Select Page
by Lincoln Parker

They began working with Boston Police just 5 years ago protecting the Boston Marathon, moved on to the Olympic Games in South Korea, and were just featured on French national TV during the 2019 Bastille Day Parade with President Macron. This Sydney start-up is now exporting across 70 countries after listing on the ASX in 2016.

If you haven’t heard of DroneShield, you soon will.

“DroneShield’s technology is designed and delivered by Australians using Aussie know-how – a great example of an innovative defence industry business excelling on the world stage,” Minister for Defence Industry Melissa Price said to ADM.

This is the second article in our series of innovative Aussie companies taking on the world. In this case, protecting the world from the storm of drones they saw coming over five years ago when drones were thought of as just toys for kids. I sat down in Sydney with Oleg Vornik, CEO of DroneShield to discuss the start-up’s success and where it’s headed.

DroneShield started operations about five years ago, back when drones were still quite basic. At the time, a drone used to have about a five-minute battery life and a 100-metre flight distance without any kind of sophistication in terms of sensors or control. How things have changed. Off-the-shelf drones can now carry payloads in excess of 25 kilograms, travel on autopilot, delivering anything from drugs across borders or books from Amazon, or spraying large crops.

But what if you were to replace a crop-spraying drone with biological or chemical agents? What if a tiny drone got sucked into the engine of an aeroplane? Or, easier still, what would happen if you just dropped a drone into the cooling stack of a power station with a nasty payload?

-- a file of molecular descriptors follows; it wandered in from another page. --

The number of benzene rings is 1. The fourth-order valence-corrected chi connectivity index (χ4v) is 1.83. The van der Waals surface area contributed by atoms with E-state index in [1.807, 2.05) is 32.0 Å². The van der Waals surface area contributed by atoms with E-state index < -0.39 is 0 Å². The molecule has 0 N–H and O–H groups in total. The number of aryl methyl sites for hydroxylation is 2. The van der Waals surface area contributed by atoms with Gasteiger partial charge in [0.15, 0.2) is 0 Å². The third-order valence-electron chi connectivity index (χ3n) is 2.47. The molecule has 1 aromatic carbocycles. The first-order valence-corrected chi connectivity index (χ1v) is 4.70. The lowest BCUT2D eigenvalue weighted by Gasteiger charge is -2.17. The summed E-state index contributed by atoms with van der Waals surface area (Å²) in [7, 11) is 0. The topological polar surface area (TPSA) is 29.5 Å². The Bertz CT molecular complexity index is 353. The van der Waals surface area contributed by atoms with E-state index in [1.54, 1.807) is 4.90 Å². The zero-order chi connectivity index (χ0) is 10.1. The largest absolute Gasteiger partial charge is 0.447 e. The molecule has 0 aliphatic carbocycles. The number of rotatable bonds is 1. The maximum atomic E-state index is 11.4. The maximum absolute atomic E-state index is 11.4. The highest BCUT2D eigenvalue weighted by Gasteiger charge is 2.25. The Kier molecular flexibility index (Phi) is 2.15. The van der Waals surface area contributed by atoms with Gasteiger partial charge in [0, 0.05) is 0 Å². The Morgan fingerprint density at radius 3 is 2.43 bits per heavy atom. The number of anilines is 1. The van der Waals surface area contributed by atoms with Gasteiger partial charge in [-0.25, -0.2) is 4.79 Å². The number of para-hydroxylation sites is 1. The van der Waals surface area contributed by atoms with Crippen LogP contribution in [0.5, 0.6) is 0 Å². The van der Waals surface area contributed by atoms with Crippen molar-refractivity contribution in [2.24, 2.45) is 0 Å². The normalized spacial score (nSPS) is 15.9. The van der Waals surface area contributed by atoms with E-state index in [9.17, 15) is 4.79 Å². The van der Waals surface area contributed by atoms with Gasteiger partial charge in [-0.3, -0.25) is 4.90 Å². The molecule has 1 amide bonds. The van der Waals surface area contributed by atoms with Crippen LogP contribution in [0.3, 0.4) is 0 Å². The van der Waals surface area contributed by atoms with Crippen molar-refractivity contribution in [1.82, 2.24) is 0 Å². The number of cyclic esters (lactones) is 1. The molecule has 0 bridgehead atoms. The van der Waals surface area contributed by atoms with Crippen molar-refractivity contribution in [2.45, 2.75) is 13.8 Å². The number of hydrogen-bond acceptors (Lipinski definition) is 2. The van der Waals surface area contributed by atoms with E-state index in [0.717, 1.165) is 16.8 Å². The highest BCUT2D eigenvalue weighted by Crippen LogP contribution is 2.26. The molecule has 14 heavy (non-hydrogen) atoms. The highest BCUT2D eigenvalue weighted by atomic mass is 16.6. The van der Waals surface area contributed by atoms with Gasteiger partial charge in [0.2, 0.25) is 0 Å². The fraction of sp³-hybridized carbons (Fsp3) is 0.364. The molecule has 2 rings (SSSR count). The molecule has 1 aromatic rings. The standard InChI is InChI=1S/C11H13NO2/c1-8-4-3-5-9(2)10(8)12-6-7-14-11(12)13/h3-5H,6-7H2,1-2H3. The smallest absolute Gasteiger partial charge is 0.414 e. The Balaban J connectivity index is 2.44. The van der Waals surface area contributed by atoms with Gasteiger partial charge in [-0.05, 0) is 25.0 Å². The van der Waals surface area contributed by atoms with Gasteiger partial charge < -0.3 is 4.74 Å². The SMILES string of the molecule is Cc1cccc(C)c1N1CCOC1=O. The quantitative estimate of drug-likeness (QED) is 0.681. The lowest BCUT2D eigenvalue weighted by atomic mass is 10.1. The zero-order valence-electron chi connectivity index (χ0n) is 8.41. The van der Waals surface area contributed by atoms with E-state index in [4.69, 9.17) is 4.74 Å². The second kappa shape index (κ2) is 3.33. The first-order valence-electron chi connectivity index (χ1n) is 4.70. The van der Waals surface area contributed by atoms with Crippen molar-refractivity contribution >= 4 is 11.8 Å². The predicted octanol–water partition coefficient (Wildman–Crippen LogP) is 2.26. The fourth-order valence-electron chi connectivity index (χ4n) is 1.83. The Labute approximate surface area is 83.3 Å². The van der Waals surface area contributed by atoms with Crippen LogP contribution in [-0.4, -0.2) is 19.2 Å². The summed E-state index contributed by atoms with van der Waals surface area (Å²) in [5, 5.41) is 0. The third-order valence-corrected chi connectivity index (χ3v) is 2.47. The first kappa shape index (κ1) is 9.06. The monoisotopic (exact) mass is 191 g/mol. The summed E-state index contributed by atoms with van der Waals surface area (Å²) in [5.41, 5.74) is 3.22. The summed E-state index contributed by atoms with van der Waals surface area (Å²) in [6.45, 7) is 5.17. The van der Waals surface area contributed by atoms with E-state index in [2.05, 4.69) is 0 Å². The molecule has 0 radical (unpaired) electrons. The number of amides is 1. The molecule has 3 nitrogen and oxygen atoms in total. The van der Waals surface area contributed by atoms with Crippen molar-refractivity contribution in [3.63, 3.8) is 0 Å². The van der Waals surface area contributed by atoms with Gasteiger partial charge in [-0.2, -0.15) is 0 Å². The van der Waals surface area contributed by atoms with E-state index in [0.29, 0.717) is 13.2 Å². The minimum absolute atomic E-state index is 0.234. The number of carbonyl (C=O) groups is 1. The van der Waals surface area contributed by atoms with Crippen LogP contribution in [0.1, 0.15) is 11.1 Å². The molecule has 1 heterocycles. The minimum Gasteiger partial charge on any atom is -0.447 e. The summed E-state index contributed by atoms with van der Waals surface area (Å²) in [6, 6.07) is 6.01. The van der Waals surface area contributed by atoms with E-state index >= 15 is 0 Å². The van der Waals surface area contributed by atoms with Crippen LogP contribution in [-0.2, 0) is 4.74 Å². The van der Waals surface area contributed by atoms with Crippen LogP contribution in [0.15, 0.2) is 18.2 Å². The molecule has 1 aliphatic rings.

Five eyes forces in numerous current theatres have found themselves without substantial control of the air space in which they operate. Of course, they control the higher air space under fast jets and AEW&C platforms, but the middle air space is uncontrolled. I have heard anecdotes from Australian special forces; when responding to a terrorist attack, they saw the enemy’s drones report their every move.

Your drone is spying on you

The largest global manufacturer of drones is China’s DJI, accounting for almost 85 per cent of the world’s drone sales. Bloomberg Quint’s recent article “Banned Chinese Security Cameras Are Almost Impossible to Remove” outlined how some Chinese-made security cameras have been identified as having covert back doors allowing unauthorised people to tap into them and send information to China. Well, there’s nothing to stop the same thing happening with the data from a drone. It is understood the Pentagon has banned the US military from using Chinese made drones for this reason.

In answer to this increasingly contested space, DroneShield recently released their smaller, lighter DroneGun MarkIII. It is a two-kilogram pistol-shaped device designed to be carried on patrol. It complements the larger DroneGun Tactical which has a range out to two kilometers. But where DroneShield really excels is in detection. Without being able to detect a drone, there’s no point to counter measures. And this is an exciting point, because their fixed site systems, DroneSentinel and DroneSentry are able to use triangulation, listening for both the uplinks and the downlinks, to pinpoint the location of the pilot.

NSW Defence Innovation Network (DIN) Grant

This month, the NSW DIN were proud to announce a Seed Project grant to DroneShield where they will be working in conjunction with University of Technology Sydney (UTS) researchers.

“DroneShield is one example of the innovation coming out of the state, with industry-leading ideas in defence and other sectors from Armidale to Albury getting a boost from the NSW Government,” Stuart Ayres, NSW Minister for Jobs, Investment, Tourism and Western Sydney stated to ADM.

“We’re really excited to work with NSW’ universities and we thank the NSW Government for their ongoing support,” DroneShield’s Oleg said. “I think the structure is well developed in terms of having an alignment between the university and the private sector.”

 

Note: This article was published by Australian Defence Magazine online and in hard copy in ‘ADM’s Defence Week Premium Edition ‘. Lincoln Parker works for the NSW Defence Innovation Network (an initiative of the NSW Government, Defence Science & Technology Group and seven NSW universities). The author’s views are his own.